In other words, here's my take on the Super Bowl ads.
The ads this year were a bit of a throwback, a thowback to the time when cavemen used to get married by bludgeoning some chick on the head and throwing her on his back and carrying her off to the honeymoon suite in some burrow at the base of a cliff. In fact, the ads were so misogynistic they made the Geico Cavemen look like positive role models for enlightened and Progressive thinking.
The ads were so notably regressive that with most of the fourth quarter yet to be played, the New York Times's media/advertising writer blogging the commercials in real time was already reporting blog commentary elsewhere on the net complaining about the gruesome misogyny. By midnight, Echidne of the Snakes' Misogyny Bowl pretty much said it all as succinctly as possible as quickly as possible. If you want a full catalogue of the crimes simmered in full-flavored righteous anger, read her rundown.
The Times's official Monday morning quarterbacking of the commercials which were provided for preview, by Stuart Elliott, enforced and confirmed the instant judgement:
And women were objectified by the likes of Bridgestone, Bud Light, GoDaddy, Motorola and Vizio.
and Elliott further confirmed the notion of throwback, complete with a Proust allusion, and a specualtive explanation:
[F]ew folks think of Marcel Proust as they watch the Super Bowl. But for the advertising bowl that took place inside Super Bowl XLIV on Sunday, it was one long remembrance of things past — with candy bars, mobile phones and beer bottles standing in for madeleines.
Nostalgia is a critical component of the pitches from sponsors on Super Bowl Sunday. . . .
The reason is, of course, the economy and the belief along Madison Avenue that tough times call for familiarity rather than risks.
But to my mind, the misogyny was too blatant, and the attribution of corporate risk-aversion to the state of the economy too superficial to explain the phenomena. For one thing, commericial advertising follows the popular culture, it does not lead it. In other words, there's a throwback something already operating in the psyche of the American male, a something that Madison Avenue was responding to. Else, why would Ad Agencies take the measurable risk of alienating female viewers by producing such troglodytic content? I wanted to know not just that the ads were notably misogynistic, I wanted to know why. And why now.
So, as I pondered the puzzle, it struck me that one of the main themes of the ads taken as a whole (No, not "Guys Without Pants," or "Guys and Gals at Work without Pants" but that might be an element of it) was to construct a Life Cycle narrative of the contemporary American Male. Individual and singular life experiences can be picked out from many of the ads and inserted into the overall arc, but the following four ads, roughly in order with some overlap and repetition, each constitute not only their own distinct narrative of the American Male life cycle, from conception to early middle age, but together they comprise a comprehensive narrative.
Like life itself, the narrative that emerges is not without its moments of triumph and fulfillment--but the denouement appears to be one of emptiness and meaninglessness. Existential ennui.
Since the first male in the series is the only one with a name, let's adopt it as the name of our main character standing in for the Everyman American Male. That would be Timothy Richman, the Cars.com guy, who we first met last Super Bowl, then take the remaining ads as a continuation or refinement of the narrative of Timothy Richman's life story:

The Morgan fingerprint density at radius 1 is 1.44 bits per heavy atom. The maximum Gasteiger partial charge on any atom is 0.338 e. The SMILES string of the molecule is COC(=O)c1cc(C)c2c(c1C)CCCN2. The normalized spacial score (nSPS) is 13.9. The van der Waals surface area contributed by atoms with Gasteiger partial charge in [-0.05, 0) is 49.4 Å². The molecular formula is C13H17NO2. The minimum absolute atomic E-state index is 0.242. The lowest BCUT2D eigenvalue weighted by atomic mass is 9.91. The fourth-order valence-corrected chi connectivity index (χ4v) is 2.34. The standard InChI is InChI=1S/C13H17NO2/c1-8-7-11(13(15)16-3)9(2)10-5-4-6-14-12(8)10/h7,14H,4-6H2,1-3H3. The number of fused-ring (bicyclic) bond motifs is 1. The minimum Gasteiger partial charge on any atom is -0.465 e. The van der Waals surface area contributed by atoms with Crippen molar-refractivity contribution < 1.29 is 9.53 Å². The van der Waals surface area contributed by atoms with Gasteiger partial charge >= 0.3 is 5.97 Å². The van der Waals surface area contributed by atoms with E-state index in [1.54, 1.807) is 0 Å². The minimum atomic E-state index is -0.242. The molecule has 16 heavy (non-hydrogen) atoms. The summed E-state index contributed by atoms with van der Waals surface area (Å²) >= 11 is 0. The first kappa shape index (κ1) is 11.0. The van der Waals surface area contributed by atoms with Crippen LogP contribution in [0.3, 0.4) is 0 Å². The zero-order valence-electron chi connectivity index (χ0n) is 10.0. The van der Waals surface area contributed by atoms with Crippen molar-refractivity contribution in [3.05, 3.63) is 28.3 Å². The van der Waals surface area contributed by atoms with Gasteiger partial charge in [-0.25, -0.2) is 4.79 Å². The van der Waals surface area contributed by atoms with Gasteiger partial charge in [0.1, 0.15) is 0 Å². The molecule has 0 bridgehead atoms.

Timothy lives a good life, useful to others and engaging for him, from infancy in a high chair, from whence he saves his family from a housefire, through adolescence in Italy, to grad school in meterology, before he is confronted by the seemingly insoluable crisis of trying to buy a used car .... but also ....
... As a young adult American male, Google-searching for direction in his life, he decides to return to Europe to further his studies, in the course of which, he crosses paths with the love his life, a charming Frenchwoman, whom he woos and eventually marries .... and ....
Dove for Men
... Filling in a few details from the earlier narrative, and including more exposition of the more mundane aspects of our Hero's life, we see him from conception, through boyhood, young adulthood and the previously established wedding. We advance the story, though, because we see him now happily settled in to a fulfilling family life, with children. Life appears to be as soft and sweet as baby's cheek--or his own Dove-conditioned skin. BUT . . .
... In the end, it all goes sour. Life becomes nothing but a perpetual series of compromises, tedious and pointless surrenders to the neurotic demands of others, demands which penetrate across every aspect of his life, and deeply into each aspect, no matter how private. He can't even urinate without being told how to do so. Except for that car, that new car that finally replaces that used car bought so long ago on Cars.com, life just isn't worth it. In the end: What's the point?
This, then, is the culture from which these ads erupted. Those ads weren't imposed on us by Madison Avenue--Madison Avenue sensed our angst and provided, if not explanation, then consolation. Thus, Stuart Elliott wasn't entirely wrong to suspect the state of the economy as the animating force behind this year's commercials, he simply had the causality reversed.
It wasn't because some Agency men were anxious about the economy--it's because we men are anxious about it. Our lives and livelihood and our identities are all at risk. So we're resentful and defensive and a little scared and a lot confused, and feeling powerless and vulnerable. So we do what we have always done when things aren't going well: Blame everyone else. Especially, the women.